A Washington State congressional candidate The Daily Beast caught misreporting his employer in 34 public statements and disclosures in fact never worked at all for his six-figure pay, his former campaign manager claims—just one perk the former staffer says the Republican enjoyed from his putative job.
Conservative operative Byron Sanford told The Daily Beast that Joe Kent never dedicated a single hour to his reported role as a project manager for a tech firm in all the grueling months he ran the campaign up until the candidate axed him amid internal disputes in December of last year. Nonetheless, the Donald Trump-backed contender reported to the House Ethics Committee that he had earned a $122,110.36 salary in 2021 from a company called “American Enterprise Solutions,” which he stated in an earlier filing was his full-time job.
When The Daily Beast exposed earlier this week that “American Enterprise Solutions” did not appear to exist, Kent and his campaign admitted that they had misidentified the firm in dozens of disclosures to the committee and the Federal Elections Commission, and in at least one public appearance. The team has since updated Kent’s personal financial reports to state that his employer is “Advanced Enterprise Solutions.”
Business records in Delaware, Virginia, and Washington State do attest to this firm’s existence, as does a $264,476 Paycheck Protection Program it received in April 2020 for reportedly preserving 18 positions in the face of the pandemic. Only a few weeks after catching this lifeline, Kent made his first federal campaign donation to a Trump-linked committee, giving “project manager” as his title and “American Enterprise Solutions” as his employer.
But Sanford alleged that, at least from the start of his campaign in early 2021, Kent was not logging any hours for any project other than his own bid to unseat Rep. Jaime Herrera Beutler (R-WA).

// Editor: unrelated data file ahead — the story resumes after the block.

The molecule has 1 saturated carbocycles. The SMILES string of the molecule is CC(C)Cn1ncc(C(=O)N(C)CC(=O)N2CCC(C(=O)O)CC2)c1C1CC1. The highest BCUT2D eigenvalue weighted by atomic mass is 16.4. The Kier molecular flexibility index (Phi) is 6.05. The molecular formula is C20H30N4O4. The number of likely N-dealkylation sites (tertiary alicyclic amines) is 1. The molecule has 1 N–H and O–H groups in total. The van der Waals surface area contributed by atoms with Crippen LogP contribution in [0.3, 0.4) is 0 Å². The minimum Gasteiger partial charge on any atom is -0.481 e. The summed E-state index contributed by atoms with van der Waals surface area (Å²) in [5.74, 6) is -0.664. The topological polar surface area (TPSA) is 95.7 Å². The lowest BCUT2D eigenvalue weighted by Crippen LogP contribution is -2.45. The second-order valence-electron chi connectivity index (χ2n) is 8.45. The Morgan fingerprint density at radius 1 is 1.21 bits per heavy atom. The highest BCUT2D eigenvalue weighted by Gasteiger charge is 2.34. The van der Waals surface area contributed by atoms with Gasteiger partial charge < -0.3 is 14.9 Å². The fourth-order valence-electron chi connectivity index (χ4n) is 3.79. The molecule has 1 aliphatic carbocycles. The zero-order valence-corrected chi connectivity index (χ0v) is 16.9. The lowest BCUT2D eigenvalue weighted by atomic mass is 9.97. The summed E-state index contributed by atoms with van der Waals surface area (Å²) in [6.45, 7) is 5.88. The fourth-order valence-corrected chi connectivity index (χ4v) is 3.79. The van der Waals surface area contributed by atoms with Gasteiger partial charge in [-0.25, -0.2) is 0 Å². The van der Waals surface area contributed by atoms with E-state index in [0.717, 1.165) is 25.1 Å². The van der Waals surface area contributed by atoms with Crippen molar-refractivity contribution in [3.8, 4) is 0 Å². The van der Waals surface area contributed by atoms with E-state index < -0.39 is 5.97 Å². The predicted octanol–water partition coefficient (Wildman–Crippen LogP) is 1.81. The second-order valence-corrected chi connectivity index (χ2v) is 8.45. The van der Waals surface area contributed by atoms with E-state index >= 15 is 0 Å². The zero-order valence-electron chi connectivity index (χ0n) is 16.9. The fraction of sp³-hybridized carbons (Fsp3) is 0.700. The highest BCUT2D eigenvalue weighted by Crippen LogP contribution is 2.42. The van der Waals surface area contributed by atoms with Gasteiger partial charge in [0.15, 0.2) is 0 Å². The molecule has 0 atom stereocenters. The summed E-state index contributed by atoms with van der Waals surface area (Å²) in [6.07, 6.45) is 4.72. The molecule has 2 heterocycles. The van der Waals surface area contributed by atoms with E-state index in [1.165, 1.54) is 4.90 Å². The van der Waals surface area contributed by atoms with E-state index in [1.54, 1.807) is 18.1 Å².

“I made his schedule, there simply wasn’t any time in the day,” Sanford said, adding that Kent told volunteers that he had “light hours” thanks to an arrangement with his company’s owner. “I think he’s just paid a six-figure salary so he can campaign.”
Sanford further recalled sitting in on a conference call in which Kent revealed that his employer would finance a survey by Trafalgar Polling of voters in the House district. No payments of any kind to Trafalgar appear in Kent’s reports to the FEC, and the firm did not respond to repeated requests for comment by The Daily Beast.
In response to questions from The Daily Beast about Sanford’s allegations, attorneys for Advanced Enterprise Solutions and its owner Sean Reed supplied only a terse statement.
“AES provided no support to Mr. Kent’s campaign,” they wrote in an email. “Individual AES personnel made donations to Mr. Kent’s campaign in their personal capacities.”
The Kent campaign, on the other hand, denied Sanford’s allegations and claimed he served as “campaign manager in name only” and lost his job for making offensive remarks.
“Since he was fired by the Kent campaign, he has taken to making delusional accusations typical of a disgruntled employee and activist Democrats in the media have made good use of him to attack Kent,” said adviser Matt Braynard.